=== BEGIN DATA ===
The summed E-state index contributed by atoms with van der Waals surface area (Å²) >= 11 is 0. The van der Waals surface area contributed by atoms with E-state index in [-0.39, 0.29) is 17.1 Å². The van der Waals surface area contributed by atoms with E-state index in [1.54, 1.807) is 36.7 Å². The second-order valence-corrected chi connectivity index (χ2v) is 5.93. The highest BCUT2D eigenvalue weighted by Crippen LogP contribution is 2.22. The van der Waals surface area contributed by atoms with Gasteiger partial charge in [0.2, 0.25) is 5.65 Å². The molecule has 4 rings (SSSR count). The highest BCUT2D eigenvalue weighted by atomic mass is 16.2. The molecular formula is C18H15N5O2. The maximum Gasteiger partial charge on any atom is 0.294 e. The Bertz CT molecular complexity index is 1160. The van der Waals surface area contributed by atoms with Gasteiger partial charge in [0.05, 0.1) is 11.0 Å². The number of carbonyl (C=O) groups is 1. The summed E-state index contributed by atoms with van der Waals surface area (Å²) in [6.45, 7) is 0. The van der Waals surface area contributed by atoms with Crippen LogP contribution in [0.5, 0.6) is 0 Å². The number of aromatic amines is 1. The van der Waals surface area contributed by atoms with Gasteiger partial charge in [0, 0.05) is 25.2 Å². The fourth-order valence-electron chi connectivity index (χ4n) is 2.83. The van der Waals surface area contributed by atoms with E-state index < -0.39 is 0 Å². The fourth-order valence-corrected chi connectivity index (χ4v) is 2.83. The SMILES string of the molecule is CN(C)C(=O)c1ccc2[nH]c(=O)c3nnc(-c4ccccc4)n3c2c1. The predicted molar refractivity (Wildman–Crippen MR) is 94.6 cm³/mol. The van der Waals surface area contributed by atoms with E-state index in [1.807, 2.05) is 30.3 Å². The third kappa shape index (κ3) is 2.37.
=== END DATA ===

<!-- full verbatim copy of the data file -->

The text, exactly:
The summed E-state index contributed by atoms with van der Waals surface area (Å²) >= 11 is 0. The van der Waals surface area contributed by atoms with E-state index in [-0.39, 0.29) is 17.1 Å². The van der Waals surface area contributed by atoms with E-state index in [1.54, 1.807) is 36.7 Å². The second-order valence-corrected chi connectivity index (χ2v) is 5.93. The highest BCUT2D eigenvalue weighted by Crippen LogP contribution is 2.22. The van der Waals surface area contributed by atoms with Gasteiger partial charge in [0.2, 0.25) is 5.65 Å². The molecule has 4 rings (SSSR count). The highest BCUT2D eigenvalue weighted by atomic mass is 16.2. The molecular formula is C18H15N5O2. The maximum Gasteiger partial charge on any atom is 0.294 e. The Bertz CT molecular complexity index is 1160. The van der Waals surface area contributed by atoms with Gasteiger partial charge in [0.05, 0.1) is 11.0 Å². The number of carbonyl (C=O) groups is 1. The summed E-state index contributed by atoms with van der Waals surface area (Å²) in [6.45, 7) is 0. The van der Waals surface area contributed by atoms with Crippen LogP contribution in [0.5, 0.6) is 0 Å². The number of aromatic amines is 1. The van der Waals surface area contributed by atoms with Gasteiger partial charge in [0, 0.05) is 25.2 Å². The fourth-order valence-electron chi connectivity index (χ4n) is 2.83. The van der Waals surface area contributed by atoms with E-state index < -0.39 is 0 Å². The fourth-order valence-corrected chi connectivity index (χ4v) is 2.83. The SMILES string of the molecule is CN(C)C(=O)c1ccc2[nH]c(=O)c3nnc(-c4ccccc4)n3c2c1. The predicted molar refractivity (Wildman–Crippen MR) is 94.6 cm³/mol. The van der Waals surface area contributed by atoms with E-state index in [1.807, 2.05) is 30.3 Å². The third kappa shape index (κ3) is 2.37.